a composition for one or two instruments, typically in three or four movements in contrasted forms and keys.
an instrumental composition, usually in three or more movements, for piano alone (piano sonata) or for any other instrument with or without piano accompaniment (violin sonata, cello sonata, etc) See also sonata form, symphony (sense 1), concerto (sense 1)
a one-movement keyboard composition of the baroque period
A musical composition for one or two instruments, usually in three or four movements. The sonata of the classic era in music had a definite arrangement for its movements: the first and fourth had a fast tempo, the second had a slow tempo, and the third was in either playful style (a “scherzo”) or in dance form (a “minuet”).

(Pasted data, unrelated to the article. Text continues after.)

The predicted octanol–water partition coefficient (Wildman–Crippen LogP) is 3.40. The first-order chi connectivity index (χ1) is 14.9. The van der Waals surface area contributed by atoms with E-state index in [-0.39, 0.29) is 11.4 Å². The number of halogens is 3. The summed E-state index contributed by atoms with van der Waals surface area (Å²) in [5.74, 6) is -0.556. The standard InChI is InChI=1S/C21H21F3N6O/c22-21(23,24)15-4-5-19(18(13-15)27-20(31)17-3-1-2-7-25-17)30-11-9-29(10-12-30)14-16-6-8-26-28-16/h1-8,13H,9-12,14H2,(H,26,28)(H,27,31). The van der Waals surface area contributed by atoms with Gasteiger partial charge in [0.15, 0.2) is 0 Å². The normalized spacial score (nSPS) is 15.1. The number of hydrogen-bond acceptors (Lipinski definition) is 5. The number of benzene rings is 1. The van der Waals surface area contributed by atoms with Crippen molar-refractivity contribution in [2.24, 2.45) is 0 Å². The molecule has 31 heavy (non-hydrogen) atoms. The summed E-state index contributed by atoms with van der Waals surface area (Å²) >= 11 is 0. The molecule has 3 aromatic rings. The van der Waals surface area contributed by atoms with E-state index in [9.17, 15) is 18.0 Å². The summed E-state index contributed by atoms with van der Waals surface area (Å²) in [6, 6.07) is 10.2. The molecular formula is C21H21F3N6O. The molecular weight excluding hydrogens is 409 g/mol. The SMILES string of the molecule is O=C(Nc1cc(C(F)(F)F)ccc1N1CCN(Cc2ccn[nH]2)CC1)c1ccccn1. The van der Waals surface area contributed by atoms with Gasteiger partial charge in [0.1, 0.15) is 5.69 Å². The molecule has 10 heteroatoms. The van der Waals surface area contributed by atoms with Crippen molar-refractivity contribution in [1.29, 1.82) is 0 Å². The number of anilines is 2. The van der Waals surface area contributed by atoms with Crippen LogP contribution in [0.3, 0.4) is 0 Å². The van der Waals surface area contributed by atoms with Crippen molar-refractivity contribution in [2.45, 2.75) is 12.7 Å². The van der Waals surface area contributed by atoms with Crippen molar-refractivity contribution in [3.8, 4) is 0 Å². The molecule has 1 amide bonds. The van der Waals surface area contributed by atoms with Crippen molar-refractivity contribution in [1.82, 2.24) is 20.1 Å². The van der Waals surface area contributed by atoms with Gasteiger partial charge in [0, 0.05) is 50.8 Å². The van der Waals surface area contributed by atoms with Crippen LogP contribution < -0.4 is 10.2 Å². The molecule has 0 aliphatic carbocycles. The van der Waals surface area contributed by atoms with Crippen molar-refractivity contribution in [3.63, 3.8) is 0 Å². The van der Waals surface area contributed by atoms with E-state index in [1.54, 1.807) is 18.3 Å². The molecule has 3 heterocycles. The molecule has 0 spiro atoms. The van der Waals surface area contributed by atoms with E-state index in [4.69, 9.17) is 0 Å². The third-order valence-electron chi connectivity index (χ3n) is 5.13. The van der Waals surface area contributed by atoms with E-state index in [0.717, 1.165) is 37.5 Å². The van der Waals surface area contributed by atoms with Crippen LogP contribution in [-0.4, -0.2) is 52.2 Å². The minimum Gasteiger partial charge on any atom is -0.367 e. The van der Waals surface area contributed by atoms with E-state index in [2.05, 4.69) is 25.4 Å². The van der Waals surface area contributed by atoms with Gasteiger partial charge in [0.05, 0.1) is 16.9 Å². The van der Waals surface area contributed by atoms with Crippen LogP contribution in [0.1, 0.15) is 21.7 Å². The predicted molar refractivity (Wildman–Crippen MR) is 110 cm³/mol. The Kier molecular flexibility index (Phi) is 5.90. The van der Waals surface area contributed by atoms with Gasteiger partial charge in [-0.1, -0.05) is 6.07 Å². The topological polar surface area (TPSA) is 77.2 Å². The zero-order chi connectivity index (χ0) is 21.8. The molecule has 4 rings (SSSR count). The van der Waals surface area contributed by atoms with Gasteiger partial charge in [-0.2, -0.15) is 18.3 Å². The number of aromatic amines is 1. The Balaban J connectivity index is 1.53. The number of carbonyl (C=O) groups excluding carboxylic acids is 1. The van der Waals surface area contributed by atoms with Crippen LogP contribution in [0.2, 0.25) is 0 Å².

The code name for the major Mac OS release due in mid-1999.
[suh-nah-tuh duh kah-mer-uh; Italian saw-nah-tah dah kah-me-rah] /səˈnɑ tə də ˈkɑ mər ə; Italian sɔˈnɑ tɑ dɑ ˈkɑ mɛ rɑ/ noun 1. an instrumental musical form, common in the Baroque period, usually consisting of a series of dances.
noun 1. a musical form comprising an exposition, in which the main theme or themes are stated, a development section, a recapitulation of the material in the exposition, and, usually, a coda. noun 1. a musical structure consisting of an expanded ternary form whose three sections (exposition, development, and recapitulation), followed by a coda, are […]
[suh-nah-tuh-ron-doh, -ron-doh] /səˈnɑ təˈrɒn doʊ, -rɒnˈdoʊ/ noun, plural sonata-rondos. 1. a musical form combining characteristics of both the sonata form and the rondo.
noun, plural sonatinas, sonatine [son-uh-tee-ney; Italian saw-nah-tee-ne] /ˌsɒn əˈti neɪ; Italian ˌsɔ nɑˈti nɛ/ (Show IPA). Music. 1. a short or simplified sonata. noun 1. a short sonata